For many manufacturers, it is the largest source of lost production time. However, according to the Business Industrial Network, over 80% of business owners are unable to calculate their actual downtime costs correctly.
Not all downtime is created equal. If you’re planning on routine maintenance or having a machine fixed, you can prepare for the loss of income and make it up accordingly. Planned downtime also has significantly shorter recovery time and recovery costs than unplanned downtime. When a downtime event occurs, you aren’t producing any value, but the cost of overhead operations continues to grow. This ultimately impacts your company’s bottom line.
Filed under the more intangible costs of unplanned downtime, manufacturing companies risk damaging partnerships and customer relationships due to unforeseen delayed order deliveries. This leads to increased stress for all parties, and focusing time and energy on getting a machine up and running again takes away from time and energy that could be better spent building current partnerships, nurturing new customer relationships, and innovating new processes and opportunities.
Manufacturing machines and parts all have a shelf life, and downtime is inevitable. Even the most simple parts will eventually wear and need to be replaced. The key to mitigating the costly effects associated with unplanned downtime is being prepared with scheduled periods of planned downtime and having resources and processes in place, so you aren’t blindsided by unexpected equipment failures.
To calculate your downtime losses, there are several aspects of your business that you need to know first. These include:
Hours of downtime
Average total number of units produced per week
Hours of operation of the machine in question
Gross profit per unit
Once you know the above information, you can complete the below equation to find your total losses.
Planned Operating Time – Actual Operating Time = Hours of Downtime
Total # of Units Produced/Planned Operating Time = Average Production Rate per Hour
Hours of Downtime × Average Production Rate = # of Units Not Produced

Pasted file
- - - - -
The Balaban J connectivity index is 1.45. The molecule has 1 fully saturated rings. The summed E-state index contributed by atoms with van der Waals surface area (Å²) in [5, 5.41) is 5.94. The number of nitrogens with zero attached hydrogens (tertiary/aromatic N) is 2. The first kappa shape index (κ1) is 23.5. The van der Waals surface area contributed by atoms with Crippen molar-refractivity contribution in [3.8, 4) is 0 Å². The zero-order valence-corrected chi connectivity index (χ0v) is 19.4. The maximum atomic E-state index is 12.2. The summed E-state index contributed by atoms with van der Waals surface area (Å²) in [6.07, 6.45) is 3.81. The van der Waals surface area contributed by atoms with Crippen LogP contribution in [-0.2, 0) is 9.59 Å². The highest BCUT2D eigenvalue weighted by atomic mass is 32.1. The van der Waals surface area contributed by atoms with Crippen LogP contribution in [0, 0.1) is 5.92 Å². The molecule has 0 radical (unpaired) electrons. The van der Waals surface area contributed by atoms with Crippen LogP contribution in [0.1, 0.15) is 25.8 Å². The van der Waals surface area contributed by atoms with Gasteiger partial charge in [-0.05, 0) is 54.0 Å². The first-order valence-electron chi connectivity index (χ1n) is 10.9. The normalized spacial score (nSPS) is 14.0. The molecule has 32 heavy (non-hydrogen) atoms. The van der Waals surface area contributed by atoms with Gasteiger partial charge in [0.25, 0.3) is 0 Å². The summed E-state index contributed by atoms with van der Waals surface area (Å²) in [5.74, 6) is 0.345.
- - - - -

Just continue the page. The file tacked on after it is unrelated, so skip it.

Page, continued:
# of Units Not Produced × Gross Profit per Unit = Total Gross Losses
So, let’s say that one of your machines goes down for 3 full days. We’ll imagine this machine only operates 8 hours/day, so that’s 24 hours of downtime out of a 40-hour week.
On an average week, let’s say that the downed machine usually produces 10,000 units.
Therefore, 10,000 units divided by 40 planned hours of operation = 250 units produced/hour.
Now that we know our hourly production rate, we can multiply that by the number of hours that machine was down. 250 × 24 = 6,000 units not produced.
Finally, we can multiply that 6,000 units by your gross profits per unit. For this example, we’ll put that number at $6.
That puts the total gross profit lost due to your downtime at $36,000.
40 hours – 16 hours = 24 hours of downtime
10,000 units/40 hours = 250 units per hour
24 hours × 250 units = 6,000 units not produced
6,000 units × $6 = $36,000 total gross profit lost
Keep in mind: this is just your lost profit. In order to fix the issue, you will most likely need to pay a professional to come and fix the issue, which will cost more. However, the true outage cost is driven by the time wasted.
Reducing downtime is the primary goal of The UP! App. We connect experienced industrial machine service providers with people needing industrial service to get you back up and running as quickly as possible.
The UP! App is great for emergency maintenance. It is also an excellent way to find new service providers to help with planned maintenance. Learn more about us here!
Want to stay up to date on manufacturing industry news, technology tips, ideas on downtime reduction, and more? Subscribe to The UP! App newsletter (in the footer below) and follow us on Facebook, LinkedIn, and Twitter.